It's beginning to look like the only way for the bigger networks to compete with each other is through acquiring other companies and more assets. AT&T once tried to buy out T-Mobile and merge the two companies together, claiming that it was "the only way" to compete with the massive hold that Verizon has over the market. Regulators were having none of it and we all know what happened there.
Now, it looks like AT&T have signed a deal with ANTI to acquire assets from Alltel, which includes 585,000 paying subscribers, spectrum, retail stores and licenses. It looks like the deal is going to be more about getting hold of spectrum and some more paying customers than anything else. The acquisition of assets will get AT&T spectrum in the 700 Mhz, 850 Mhz and 1900 Mhz bands which should keep the carrier happy for a time.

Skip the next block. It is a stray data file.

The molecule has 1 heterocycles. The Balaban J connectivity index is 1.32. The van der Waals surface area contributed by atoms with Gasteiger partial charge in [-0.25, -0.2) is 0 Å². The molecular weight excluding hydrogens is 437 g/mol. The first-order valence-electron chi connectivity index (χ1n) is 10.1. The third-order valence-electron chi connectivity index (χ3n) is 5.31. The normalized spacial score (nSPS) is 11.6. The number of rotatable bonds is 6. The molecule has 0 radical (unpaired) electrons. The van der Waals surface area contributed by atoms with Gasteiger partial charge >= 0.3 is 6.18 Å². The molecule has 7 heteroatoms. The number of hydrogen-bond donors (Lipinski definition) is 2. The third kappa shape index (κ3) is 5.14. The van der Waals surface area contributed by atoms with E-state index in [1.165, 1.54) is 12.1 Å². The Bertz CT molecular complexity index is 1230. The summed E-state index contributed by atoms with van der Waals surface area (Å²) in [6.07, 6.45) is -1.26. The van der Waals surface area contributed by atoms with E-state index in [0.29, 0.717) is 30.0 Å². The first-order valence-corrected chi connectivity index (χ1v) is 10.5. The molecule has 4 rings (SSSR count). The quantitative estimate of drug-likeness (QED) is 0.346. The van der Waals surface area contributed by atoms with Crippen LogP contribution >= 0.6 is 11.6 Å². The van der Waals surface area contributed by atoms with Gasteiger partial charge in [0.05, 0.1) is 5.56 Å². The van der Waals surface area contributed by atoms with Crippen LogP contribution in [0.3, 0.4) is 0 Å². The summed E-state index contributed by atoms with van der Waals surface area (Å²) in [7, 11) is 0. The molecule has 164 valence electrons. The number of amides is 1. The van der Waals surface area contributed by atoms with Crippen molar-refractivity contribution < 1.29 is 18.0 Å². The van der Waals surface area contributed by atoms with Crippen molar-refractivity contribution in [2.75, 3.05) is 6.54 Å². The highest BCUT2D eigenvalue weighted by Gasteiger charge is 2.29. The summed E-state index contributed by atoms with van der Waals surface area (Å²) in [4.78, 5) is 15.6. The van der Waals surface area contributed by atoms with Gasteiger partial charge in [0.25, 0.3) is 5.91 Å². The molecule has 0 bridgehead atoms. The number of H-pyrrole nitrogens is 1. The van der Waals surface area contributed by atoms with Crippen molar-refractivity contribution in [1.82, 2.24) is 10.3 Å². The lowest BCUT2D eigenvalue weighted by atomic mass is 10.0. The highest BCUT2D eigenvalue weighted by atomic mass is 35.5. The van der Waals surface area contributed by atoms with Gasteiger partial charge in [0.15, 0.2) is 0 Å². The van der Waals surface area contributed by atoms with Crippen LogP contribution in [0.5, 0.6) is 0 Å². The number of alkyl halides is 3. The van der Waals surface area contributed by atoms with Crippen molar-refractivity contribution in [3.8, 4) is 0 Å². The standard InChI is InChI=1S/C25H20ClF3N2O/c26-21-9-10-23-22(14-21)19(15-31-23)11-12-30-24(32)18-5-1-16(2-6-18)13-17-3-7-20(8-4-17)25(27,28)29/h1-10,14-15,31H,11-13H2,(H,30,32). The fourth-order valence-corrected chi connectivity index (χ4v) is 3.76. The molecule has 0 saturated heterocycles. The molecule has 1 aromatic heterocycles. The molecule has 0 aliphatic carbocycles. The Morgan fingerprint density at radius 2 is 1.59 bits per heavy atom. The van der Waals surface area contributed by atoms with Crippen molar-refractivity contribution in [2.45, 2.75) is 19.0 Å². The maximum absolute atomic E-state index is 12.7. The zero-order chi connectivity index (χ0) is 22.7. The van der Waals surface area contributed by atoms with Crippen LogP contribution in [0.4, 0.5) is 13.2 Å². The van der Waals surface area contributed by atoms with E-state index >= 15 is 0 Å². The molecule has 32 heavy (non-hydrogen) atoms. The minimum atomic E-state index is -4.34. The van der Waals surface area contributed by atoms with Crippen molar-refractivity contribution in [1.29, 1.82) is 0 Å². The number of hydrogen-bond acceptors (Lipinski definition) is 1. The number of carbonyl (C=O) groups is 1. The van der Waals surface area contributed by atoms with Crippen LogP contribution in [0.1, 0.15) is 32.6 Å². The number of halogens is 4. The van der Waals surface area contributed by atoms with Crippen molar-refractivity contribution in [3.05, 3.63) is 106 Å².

What's more interesting about this is that ma bell is going to try their hand at buying out assets that the government ordered Verizon to offload in 2008. When the CDMA network bought out Alltel in 2008 the government ordered them to offload subscribers in 105 markets in which they felt Verizon could become too dominant. AT&T secured 79 of them while ANTI managed to scrape away with 26. Now, if the regulators approve this deal, AT&T will be dominant in all of the 105 markets they feared Verizon would be.
AT&T will also gain 585,000 paying customers from the deal but, they're currently using a CDMA network and, as AT&T call it, they'll have to be "upgraded" to GSM – perhaps AT&T are trying to spark another argument over which standard is better Nevertheless, AT&T compatible LTE is said to be making the jump to these markets as well.
It seems that AT&T are looking to get hold of a little more spectrum by acquiring what they can, we're sure they're betting on the regulators not having too much of a problem as they're only buying up a small customer base. With MetroPCS and T-Mobile merging this year – pending review, of course – it looks like the U.S. Wireless Industry is getting smaller and bigger at the same time.
The question is, will any of us benefit from it?